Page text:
Single arched culvert planned for Gatewood

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May take up to six months to complete

By Stan Welch

The Anderson County Transportation Committee (ACTC) got some good news Monday concerning the cost of repairing and restoring access to the Gatewood subdivision in Williamston. They also received some bad news regarding how long it will take to complete the project.

Terry Bragg, an engineer with CoTransco, the consulting and program management firm recently hired by ACTC, reported that the projected cost of the project could be as much as $100,000 less than the $425,000 previously allocated by the Committee. Bragg reported that engineers from his company had inspected and reviewed the site; and had determined the best course will involve replacing the two side by side, unmatched culverts, which are currently anchored in a gradually collapsing block face wall, with a single arched culvert.

The arched culvert will stand eight feet high and span the fifty two foot road bed. Bragg told the committee that a box culvert cannot be built to span such a length; necessitating the arch, which will be equivalent in terms of load bearing capacity.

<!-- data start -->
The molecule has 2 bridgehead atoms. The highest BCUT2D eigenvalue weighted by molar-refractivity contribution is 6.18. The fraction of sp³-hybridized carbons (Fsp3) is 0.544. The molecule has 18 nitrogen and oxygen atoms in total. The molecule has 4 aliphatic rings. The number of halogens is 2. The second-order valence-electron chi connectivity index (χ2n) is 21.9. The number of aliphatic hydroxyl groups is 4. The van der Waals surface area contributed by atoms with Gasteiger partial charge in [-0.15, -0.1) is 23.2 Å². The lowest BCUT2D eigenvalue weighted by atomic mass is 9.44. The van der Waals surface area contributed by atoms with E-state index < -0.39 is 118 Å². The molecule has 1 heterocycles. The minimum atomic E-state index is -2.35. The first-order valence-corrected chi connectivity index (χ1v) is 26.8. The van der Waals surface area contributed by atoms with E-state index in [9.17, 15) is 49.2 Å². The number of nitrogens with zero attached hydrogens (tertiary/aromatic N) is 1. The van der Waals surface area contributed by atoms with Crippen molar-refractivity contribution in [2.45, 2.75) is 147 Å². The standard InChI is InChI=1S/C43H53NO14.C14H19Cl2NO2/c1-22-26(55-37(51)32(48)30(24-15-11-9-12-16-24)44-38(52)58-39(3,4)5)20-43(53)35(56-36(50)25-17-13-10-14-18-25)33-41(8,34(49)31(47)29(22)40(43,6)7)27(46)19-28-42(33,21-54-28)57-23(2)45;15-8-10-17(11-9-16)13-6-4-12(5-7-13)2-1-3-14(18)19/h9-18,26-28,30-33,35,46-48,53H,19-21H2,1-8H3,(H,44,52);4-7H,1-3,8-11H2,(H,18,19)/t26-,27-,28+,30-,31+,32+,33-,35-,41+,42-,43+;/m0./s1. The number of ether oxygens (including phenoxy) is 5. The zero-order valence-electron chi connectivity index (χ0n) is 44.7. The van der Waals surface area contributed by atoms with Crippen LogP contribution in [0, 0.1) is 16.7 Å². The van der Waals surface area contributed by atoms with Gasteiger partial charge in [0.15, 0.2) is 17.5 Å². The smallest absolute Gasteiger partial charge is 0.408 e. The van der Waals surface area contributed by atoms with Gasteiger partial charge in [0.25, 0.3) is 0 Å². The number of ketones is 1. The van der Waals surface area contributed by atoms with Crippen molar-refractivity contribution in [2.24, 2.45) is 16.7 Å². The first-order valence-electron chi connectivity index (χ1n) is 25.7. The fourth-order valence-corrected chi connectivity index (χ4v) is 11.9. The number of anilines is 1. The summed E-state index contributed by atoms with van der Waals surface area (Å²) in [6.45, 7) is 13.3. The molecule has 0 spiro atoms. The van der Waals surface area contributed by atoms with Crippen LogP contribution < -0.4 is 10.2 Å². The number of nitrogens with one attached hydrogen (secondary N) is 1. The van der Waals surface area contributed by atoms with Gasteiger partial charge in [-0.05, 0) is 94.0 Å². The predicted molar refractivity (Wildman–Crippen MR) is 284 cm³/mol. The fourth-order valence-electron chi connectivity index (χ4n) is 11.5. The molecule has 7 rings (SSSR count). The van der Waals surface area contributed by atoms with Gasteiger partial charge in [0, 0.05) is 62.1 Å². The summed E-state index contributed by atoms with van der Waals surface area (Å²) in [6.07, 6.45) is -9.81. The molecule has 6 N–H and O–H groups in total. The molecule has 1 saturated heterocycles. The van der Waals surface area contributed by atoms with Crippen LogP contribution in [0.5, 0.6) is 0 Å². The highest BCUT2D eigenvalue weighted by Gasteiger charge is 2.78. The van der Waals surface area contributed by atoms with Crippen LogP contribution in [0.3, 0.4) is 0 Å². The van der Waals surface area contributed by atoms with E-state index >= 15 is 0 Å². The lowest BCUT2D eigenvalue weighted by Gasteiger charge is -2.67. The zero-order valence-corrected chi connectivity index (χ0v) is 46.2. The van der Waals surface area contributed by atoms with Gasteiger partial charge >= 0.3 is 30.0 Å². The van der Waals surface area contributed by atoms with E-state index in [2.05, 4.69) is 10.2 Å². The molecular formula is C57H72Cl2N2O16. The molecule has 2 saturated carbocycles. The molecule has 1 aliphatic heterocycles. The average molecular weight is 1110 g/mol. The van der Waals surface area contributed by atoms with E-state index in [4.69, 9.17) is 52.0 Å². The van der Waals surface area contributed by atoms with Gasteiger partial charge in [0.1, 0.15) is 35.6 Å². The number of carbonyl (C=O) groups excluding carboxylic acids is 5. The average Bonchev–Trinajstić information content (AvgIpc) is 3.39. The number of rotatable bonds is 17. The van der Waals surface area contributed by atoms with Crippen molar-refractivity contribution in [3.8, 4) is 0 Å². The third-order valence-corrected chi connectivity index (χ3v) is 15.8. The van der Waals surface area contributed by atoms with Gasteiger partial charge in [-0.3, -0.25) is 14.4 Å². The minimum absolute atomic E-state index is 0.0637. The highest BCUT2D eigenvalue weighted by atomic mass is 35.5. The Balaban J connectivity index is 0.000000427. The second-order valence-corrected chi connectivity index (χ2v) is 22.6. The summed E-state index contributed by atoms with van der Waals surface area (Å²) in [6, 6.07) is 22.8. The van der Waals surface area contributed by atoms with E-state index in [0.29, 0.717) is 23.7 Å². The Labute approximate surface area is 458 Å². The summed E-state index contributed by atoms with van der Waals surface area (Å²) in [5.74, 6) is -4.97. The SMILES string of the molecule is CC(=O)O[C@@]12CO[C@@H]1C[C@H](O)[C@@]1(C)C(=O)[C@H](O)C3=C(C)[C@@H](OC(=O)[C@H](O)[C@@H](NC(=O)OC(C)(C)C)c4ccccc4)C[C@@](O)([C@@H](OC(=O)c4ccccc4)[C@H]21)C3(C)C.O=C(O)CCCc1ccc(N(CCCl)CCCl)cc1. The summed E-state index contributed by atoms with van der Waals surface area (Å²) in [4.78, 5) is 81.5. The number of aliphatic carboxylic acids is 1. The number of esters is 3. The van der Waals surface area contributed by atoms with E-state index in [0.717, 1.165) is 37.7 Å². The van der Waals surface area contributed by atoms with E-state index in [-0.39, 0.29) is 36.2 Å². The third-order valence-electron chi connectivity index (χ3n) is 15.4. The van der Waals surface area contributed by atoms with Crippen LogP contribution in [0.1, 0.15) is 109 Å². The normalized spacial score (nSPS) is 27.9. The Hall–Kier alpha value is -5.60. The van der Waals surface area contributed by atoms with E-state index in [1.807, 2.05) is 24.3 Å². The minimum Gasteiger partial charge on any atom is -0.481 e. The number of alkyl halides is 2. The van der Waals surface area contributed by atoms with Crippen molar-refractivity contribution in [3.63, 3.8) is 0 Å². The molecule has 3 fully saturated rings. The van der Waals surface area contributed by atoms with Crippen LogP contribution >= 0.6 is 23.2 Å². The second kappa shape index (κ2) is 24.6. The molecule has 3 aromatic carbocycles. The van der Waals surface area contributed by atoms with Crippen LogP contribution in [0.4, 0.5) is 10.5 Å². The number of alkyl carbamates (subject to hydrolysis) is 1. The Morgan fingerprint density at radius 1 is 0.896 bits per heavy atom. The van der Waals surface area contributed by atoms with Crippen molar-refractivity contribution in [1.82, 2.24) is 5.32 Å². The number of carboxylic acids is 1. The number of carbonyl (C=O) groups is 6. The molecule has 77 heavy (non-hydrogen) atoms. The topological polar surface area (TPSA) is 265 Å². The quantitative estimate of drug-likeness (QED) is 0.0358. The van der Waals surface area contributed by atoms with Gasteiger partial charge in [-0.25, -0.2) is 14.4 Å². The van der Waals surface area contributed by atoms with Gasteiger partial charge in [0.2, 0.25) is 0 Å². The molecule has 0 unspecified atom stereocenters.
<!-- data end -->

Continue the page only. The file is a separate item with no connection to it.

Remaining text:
A possible complication will involve utilities which are also present in the five foot space between the five feet of vertical space between the road bed and the eight foot culvert. Bragg acknowledged the possibility but expressed confidence that the matter could be managed.

The arched culvert will have a face wall of blocks to close off the five foot difference between the height of the culvert and the size of the hole. Once complete, the new overpass will bear a load of 20 tons – or a tractor trailer, officials said.

The lane nearest the washout is not safe however engineers have stated that the one lane of traffic on the downstream side of the culvert is safe for vehicles. The roadway is being monitored weekly and after rain events according to Williamston Mayor Mack Durham.

Durham also said an 18-wheel tanker bringing leachate to the town’s waster water treatment plant (WWTP) is no longer crossing the entranceway. The tanker has been diverted to First Street where it is dumping into the town’s system via a new sewer line recently completed in the vicinity which is carrying the leachate to the WWTP.

Durham said there will still be some large trucks using the entranceway periodically to deliver chemicals to the WWTP.

While the cost of the project was good news for officials, the time it will take to have the repairs completed was not. DHEC and FEMA permitting required for the project may take up to three months to complete before repair work can begin. It is estimated it will be up to six months for the culvert to be replaced, officials said.